Counsel Clarifies Appeals Court Decision In NFCorp Chairman’s Case

Lawyers acting for National Feedlot Corporation (NFCorp) chairman Datuk Seri Dr Mohamad Salleh Ismail today clarified that their client was only required to answer the two criminal breach of trust (CBT) charges when the prosecution had proven a prima facie case and ingredients of the charges.

In a statement issued Saturday, lawyer Al Firdaus Shahrul Naing said this was not the case here as the prosecution had not concluded and proven a prima facie case and ingredients of the charges.

The clarification followed an erroneous report that was widely carried by the media yesterday, he said.

He said it was factually and legally incorrect to say the Court of Appeal had directed Mohamad Salleh to answer the CBT charges, and this was not what was said by the court.

“In fact, in view of what was said by the Court of Appeal yesterday, in particular that our client has a good defence, it is therefore unlikely that the prosecution would be able to prove a prima facie case for our client to be called to answer the charges.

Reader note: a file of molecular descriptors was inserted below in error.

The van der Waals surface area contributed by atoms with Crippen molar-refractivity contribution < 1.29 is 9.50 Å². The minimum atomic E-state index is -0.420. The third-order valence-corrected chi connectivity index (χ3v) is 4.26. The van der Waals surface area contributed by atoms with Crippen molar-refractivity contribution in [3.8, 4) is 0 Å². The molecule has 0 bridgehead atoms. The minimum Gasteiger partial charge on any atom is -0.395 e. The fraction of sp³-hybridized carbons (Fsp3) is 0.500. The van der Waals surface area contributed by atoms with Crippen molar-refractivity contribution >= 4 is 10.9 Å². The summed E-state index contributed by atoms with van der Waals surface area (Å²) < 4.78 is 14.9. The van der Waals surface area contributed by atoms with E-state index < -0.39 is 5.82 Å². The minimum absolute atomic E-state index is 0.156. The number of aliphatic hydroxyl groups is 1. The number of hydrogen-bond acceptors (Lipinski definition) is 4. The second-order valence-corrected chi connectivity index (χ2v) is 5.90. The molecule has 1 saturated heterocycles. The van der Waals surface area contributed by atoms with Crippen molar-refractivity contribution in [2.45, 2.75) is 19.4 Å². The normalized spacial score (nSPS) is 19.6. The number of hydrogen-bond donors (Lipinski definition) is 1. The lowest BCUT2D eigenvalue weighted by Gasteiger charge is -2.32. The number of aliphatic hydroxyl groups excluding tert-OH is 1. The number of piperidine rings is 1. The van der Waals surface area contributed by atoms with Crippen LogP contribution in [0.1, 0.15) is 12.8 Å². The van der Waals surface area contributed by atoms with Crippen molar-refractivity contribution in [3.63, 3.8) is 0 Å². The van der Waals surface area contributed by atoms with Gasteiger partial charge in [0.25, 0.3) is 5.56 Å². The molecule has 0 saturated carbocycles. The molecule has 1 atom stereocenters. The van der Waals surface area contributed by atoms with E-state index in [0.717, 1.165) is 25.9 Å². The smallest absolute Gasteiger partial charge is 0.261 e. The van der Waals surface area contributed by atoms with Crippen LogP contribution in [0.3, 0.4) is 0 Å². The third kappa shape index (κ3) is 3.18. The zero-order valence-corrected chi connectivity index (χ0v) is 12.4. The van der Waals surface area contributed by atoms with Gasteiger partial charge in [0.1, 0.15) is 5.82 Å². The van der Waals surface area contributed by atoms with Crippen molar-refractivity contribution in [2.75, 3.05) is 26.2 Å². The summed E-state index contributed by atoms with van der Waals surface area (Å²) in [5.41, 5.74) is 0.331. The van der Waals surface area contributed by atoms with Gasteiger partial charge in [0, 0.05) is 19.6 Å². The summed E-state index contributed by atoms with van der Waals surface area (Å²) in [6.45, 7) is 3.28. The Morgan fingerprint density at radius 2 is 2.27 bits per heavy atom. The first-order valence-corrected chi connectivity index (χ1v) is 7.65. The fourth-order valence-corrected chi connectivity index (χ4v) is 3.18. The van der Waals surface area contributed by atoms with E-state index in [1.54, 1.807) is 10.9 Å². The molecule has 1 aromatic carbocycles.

“It is important to stress that at this particular stage, not even the Court of Appeal can make such a direction when the prosecution has not concluded its case,” he said.

Al Firdaus said yesterday that Court of Appeal president Tan Sri Md Raus Sharif, who chaired the appeal with justices Datuk Abdul Aziz Abd Rahim and Datuk Lim Yee Lan, further opined that Mohamad Salleh should write to the Attorney General’s Chambers for the CBT charges against him to be withdrawn.

He said that under the provisions of the Criminal Procedure Code, the court did not have the power to strike out the charges at this stage even if there was a good defence in view that the trial had started with the first witness been called.

“Therefore, the Court of Appeal held that they had no other alternative but to direct the trial at the Sessions Court be resumed,” he said.

The court made the ruling yesterday after dismissing Mohamad Salleh’s appeal to strike out the two CBT charges.

Mohamad Salleh was appealing against the High Court dismissal of his appeal over the Sessions Court ruling which rejected his application to strike out the two charges.

Mohamad Salleh, 66, who is also a director of NFCorp, was charged with misappropriating RM9,758,140 by way of four cheques from NFCorp funds to partly finance the purchase of two condominium units at the One Menerung complex in Kuala Lumpur between Dec 1 and 4, 2009, at the CIMB Islamic Bank Bhd in Jalan Burhanuddin Helmi, Taman Tun Dr Ismail.

He was also charged with committing a similar offence by transferring RM40 million by way of a cheque, between May 6 and Nov 16, 2009, to the account of National Meat & Livestock Corporation Sdn Bhd which he and one of his children own.

The two charges, under Section 409 of the Penal Code, provide for a maximum jail term of 20 years and whipping, as well as a fine, upon conviction.